Andy Smarick writes for the American Enterprise Institute that school choice supporters should resist the temptation to turn to the federal government for help.

School choice advocates were heartened by the ascent of a president who supports their cause and an education secretary who has advocated for it over a long career—and many hope Donald Trump and Betsy DeVos will use the power of the federal government to advance this issue. But if Trump and DeVos want school choice to succeed in the long run, they should demur. The issue has been ascendant for 25 years, largely because Uncle Sam has remained in the back seat while states and communities have been allowed to drive.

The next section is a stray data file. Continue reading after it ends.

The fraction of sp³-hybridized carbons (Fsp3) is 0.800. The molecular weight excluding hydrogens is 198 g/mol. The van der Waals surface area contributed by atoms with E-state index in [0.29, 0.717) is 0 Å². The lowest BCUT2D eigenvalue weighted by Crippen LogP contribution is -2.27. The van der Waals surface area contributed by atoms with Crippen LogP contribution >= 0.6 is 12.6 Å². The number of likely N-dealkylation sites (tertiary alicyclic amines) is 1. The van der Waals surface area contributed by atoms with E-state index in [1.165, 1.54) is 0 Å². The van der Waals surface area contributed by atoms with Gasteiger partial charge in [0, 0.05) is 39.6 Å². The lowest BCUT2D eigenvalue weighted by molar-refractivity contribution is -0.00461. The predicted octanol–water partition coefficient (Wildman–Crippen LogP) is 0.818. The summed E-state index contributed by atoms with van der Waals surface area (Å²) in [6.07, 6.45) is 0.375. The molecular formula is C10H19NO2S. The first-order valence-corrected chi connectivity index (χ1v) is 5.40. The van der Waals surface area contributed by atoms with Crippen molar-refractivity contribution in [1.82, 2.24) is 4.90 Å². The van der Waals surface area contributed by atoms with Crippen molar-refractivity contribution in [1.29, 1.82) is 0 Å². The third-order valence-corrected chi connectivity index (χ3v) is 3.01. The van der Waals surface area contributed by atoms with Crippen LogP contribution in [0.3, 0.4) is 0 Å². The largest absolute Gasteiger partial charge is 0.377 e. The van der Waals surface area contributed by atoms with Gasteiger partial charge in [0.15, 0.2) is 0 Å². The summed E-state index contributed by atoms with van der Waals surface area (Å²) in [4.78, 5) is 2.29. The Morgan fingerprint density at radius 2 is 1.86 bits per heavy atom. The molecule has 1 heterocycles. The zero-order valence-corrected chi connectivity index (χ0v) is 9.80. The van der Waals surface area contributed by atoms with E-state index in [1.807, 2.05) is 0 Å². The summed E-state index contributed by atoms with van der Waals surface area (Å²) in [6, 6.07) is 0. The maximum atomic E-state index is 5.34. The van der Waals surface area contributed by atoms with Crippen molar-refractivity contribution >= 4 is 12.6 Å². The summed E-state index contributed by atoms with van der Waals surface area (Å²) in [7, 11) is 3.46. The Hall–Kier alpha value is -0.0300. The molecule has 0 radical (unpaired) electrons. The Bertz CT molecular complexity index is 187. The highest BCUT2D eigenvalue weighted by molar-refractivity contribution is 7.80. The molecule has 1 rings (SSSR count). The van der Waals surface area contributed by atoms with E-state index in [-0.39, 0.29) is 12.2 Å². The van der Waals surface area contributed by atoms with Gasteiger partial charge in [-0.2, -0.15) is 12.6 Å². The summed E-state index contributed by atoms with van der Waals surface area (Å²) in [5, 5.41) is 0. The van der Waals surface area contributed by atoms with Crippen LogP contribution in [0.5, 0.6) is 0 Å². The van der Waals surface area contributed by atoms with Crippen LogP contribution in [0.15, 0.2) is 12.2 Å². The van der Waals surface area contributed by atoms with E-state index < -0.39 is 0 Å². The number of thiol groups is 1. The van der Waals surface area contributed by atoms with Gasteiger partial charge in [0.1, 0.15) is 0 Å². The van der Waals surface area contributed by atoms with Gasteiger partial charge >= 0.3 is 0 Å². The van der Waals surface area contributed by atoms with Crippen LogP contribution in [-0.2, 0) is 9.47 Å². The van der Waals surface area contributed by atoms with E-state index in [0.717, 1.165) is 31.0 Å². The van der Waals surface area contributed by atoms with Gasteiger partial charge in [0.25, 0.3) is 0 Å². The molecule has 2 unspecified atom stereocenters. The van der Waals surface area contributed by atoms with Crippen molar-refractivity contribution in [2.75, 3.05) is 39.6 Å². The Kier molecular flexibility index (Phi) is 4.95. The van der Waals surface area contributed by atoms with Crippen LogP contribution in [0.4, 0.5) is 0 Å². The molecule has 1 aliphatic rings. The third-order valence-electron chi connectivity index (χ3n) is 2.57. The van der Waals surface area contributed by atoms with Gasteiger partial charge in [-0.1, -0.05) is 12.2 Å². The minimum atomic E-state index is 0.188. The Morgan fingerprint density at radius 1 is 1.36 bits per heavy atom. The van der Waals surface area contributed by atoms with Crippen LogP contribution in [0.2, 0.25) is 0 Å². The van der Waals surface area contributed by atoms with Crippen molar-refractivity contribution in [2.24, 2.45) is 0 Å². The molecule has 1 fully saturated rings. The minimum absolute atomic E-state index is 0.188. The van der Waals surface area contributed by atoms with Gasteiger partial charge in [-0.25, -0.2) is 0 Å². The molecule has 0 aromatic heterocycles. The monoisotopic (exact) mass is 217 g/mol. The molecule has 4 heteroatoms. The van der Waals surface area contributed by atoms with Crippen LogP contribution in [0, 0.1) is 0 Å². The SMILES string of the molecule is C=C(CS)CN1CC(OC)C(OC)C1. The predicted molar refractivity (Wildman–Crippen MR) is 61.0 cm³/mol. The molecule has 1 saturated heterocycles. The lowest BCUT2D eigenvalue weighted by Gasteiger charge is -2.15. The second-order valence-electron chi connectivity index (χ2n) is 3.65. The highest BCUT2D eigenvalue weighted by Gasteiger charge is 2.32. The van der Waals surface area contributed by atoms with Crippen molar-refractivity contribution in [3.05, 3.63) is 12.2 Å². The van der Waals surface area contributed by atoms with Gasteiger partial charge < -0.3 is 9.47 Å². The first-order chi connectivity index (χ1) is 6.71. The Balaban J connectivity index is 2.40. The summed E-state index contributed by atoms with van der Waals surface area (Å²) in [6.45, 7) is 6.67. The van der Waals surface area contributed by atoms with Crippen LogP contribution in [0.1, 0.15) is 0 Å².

Just over a quarter century ago, there were no charter schools and little private school choice—just a few tiny programs for rural students in a couple of New England states. Today, some three million children attend charters nationwide, and another half million attend private schools paid for by taxpayers through publicly funded scholarships, education savings accounts, and tuition tax credits. Choice proponents and opponents often squabble about this or that—charter school funding levels or scholarship accountability provisions. But clearly choice is here to stay. Almost all states have charter school laws, and about half have some kind of private school choice program.

What accounts for this success and stability? It could be the nation’s decentralized approach to these policies.